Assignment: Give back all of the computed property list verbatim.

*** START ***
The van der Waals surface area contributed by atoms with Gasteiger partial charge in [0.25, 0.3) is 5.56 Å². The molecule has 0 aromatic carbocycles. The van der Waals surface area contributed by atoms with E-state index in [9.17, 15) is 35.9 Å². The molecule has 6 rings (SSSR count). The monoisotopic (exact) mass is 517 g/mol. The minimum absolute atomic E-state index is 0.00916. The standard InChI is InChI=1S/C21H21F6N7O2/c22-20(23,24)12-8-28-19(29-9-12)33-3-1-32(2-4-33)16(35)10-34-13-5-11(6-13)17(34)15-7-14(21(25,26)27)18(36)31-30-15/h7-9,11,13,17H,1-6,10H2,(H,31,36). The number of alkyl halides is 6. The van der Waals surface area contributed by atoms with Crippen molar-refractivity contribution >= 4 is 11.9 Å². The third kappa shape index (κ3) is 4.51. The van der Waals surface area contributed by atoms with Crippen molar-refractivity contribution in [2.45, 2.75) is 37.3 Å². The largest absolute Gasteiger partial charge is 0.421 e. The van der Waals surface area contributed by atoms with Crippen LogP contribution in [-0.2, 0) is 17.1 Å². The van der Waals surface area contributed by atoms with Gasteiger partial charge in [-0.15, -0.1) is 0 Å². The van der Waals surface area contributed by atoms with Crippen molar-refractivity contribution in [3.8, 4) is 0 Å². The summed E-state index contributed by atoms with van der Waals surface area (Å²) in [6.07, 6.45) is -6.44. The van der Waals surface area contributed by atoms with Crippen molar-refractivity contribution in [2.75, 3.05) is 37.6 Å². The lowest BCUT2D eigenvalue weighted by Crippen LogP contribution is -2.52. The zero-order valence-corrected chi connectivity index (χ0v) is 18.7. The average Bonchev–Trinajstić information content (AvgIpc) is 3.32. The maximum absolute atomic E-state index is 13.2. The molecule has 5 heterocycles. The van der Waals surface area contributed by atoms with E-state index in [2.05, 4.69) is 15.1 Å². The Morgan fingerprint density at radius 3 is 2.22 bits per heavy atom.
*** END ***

The van der Waals surface area contributed by atoms with Gasteiger partial charge in [0.25, 0.3) is 5.56 Å². The molecule has 0 aromatic carbocycles. The van der Waals surface area contributed by atoms with E-state index in [9.17, 15) is 35.9 Å². The molecule has 6 rings (SSSR count). The monoisotopic (exact) mass is 517 g/mol. The minimum absolute atomic E-state index is 0.00916. The standard InChI is InChI=1S/C21H21F6N7O2/c22-20(23,24)12-8-28-19(29-9-12)33-3-1-32(2-4-33)16(35)10-34-13-5-11(6-13)17(34)15-7-14(21(25,26)27)18(36)31-30-15/h7-9,11,13,17H,1-6,10H2,(H,31,36). The number of alkyl halides is 6. The van der Waals surface area contributed by atoms with Crippen molar-refractivity contribution >= 4 is 11.9 Å². The third kappa shape index (κ3) is 4.51. The van der Waals surface area contributed by atoms with Crippen molar-refractivity contribution in [2.45, 2.75) is 37.3 Å². The largest absolute Gasteiger partial charge is 0.421 e. The van der Waals surface area contributed by atoms with Crippen LogP contribution in [-0.2, 0) is 17.1 Å². The van der Waals surface area contributed by atoms with Gasteiger partial charge in [-0.15, -0.1) is 0 Å². The van der Waals surface area contributed by atoms with Crippen molar-refractivity contribution in [3.8, 4) is 0 Å². The summed E-state index contributed by atoms with van der Waals surface area (Å²) in [6.07, 6.45) is -6.44. The van der Waals surface area contributed by atoms with Crippen molar-refractivity contribution in [2.75, 3.05) is 37.6 Å². The lowest BCUT2D eigenvalue weighted by Crippen LogP contribution is -2.52. The zero-order valence-corrected chi connectivity index (χ0v) is 18.7. The average Bonchev–Trinajstić information content (AvgIpc) is 3.32. The maximum absolute atomic E-state index is 13.2. The molecule has 5 heterocycles. The van der Waals surface area contributed by atoms with E-state index in [2.05, 4.69) is 15.1 Å². The Morgan fingerprint density at radius 3 is 2.22 bits per heavy atom.